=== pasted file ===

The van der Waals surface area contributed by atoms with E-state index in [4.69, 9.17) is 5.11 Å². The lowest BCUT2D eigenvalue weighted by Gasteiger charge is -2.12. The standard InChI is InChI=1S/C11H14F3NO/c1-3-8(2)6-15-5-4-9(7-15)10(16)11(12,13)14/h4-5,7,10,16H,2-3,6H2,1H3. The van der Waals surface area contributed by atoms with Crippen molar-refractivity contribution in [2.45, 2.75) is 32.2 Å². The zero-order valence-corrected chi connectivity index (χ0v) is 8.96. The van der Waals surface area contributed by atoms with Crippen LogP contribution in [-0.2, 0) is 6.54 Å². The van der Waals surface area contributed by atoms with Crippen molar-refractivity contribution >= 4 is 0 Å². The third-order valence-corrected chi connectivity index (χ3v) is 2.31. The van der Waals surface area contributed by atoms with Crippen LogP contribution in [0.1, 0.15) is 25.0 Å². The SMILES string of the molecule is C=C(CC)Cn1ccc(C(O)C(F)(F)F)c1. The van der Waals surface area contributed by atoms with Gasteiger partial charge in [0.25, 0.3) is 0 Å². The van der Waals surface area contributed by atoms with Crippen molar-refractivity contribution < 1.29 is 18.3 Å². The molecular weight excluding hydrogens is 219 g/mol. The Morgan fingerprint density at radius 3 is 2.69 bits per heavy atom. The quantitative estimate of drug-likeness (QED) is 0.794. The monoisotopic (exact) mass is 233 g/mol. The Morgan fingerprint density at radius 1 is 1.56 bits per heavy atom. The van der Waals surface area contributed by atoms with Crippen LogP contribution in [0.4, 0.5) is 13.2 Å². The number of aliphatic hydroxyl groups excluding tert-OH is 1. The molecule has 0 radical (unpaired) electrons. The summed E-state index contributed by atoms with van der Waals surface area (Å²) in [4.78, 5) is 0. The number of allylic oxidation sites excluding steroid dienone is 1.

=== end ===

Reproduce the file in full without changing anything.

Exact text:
The van der Waals surface area contributed by atoms with E-state index in [4.69, 9.17) is 5.11 Å². The lowest BCUT2D eigenvalue weighted by Gasteiger charge is -2.12. The standard InChI is InChI=1S/C11H14F3NO/c1-3-8(2)6-15-5-4-9(7-15)10(16)11(12,13)14/h4-5,7,10,16H,2-3,6H2,1H3. The van der Waals surface area contributed by atoms with Crippen molar-refractivity contribution in [2.45, 2.75) is 32.2 Å². The zero-order valence-corrected chi connectivity index (χ0v) is 8.96. The van der Waals surface area contributed by atoms with Crippen LogP contribution in [-0.2, 0) is 6.54 Å². The van der Waals surface area contributed by atoms with Crippen molar-refractivity contribution >= 4 is 0 Å². The third-order valence-corrected chi connectivity index (χ3v) is 2.31. The van der Waals surface area contributed by atoms with Crippen LogP contribution in [0.1, 0.15) is 25.0 Å². The SMILES string of the molecule is C=C(CC)Cn1ccc(C(O)C(F)(F)F)c1. The van der Waals surface area contributed by atoms with Gasteiger partial charge in [0.25, 0.3) is 0 Å². The van der Waals surface area contributed by atoms with Crippen molar-refractivity contribution < 1.29 is 18.3 Å². The molecular weight excluding hydrogens is 219 g/mol. The Morgan fingerprint density at radius 3 is 2.69 bits per heavy atom. The quantitative estimate of drug-likeness (QED) is 0.794. The monoisotopic (exact) mass is 233 g/mol. The Morgan fingerprint density at radius 1 is 1.56 bits per heavy atom. The van der Waals surface area contributed by atoms with Crippen LogP contribution in [0.4, 0.5) is 13.2 Å². The number of aliphatic hydroxyl groups excluding tert-OH is 1. The molecule has 0 radical (unpaired) electrons. The summed E-state index contributed by atoms with van der Waals surface area (Å²) in [4.78, 5) is 0. The number of allylic oxidation sites excluding steroid dienone is 1.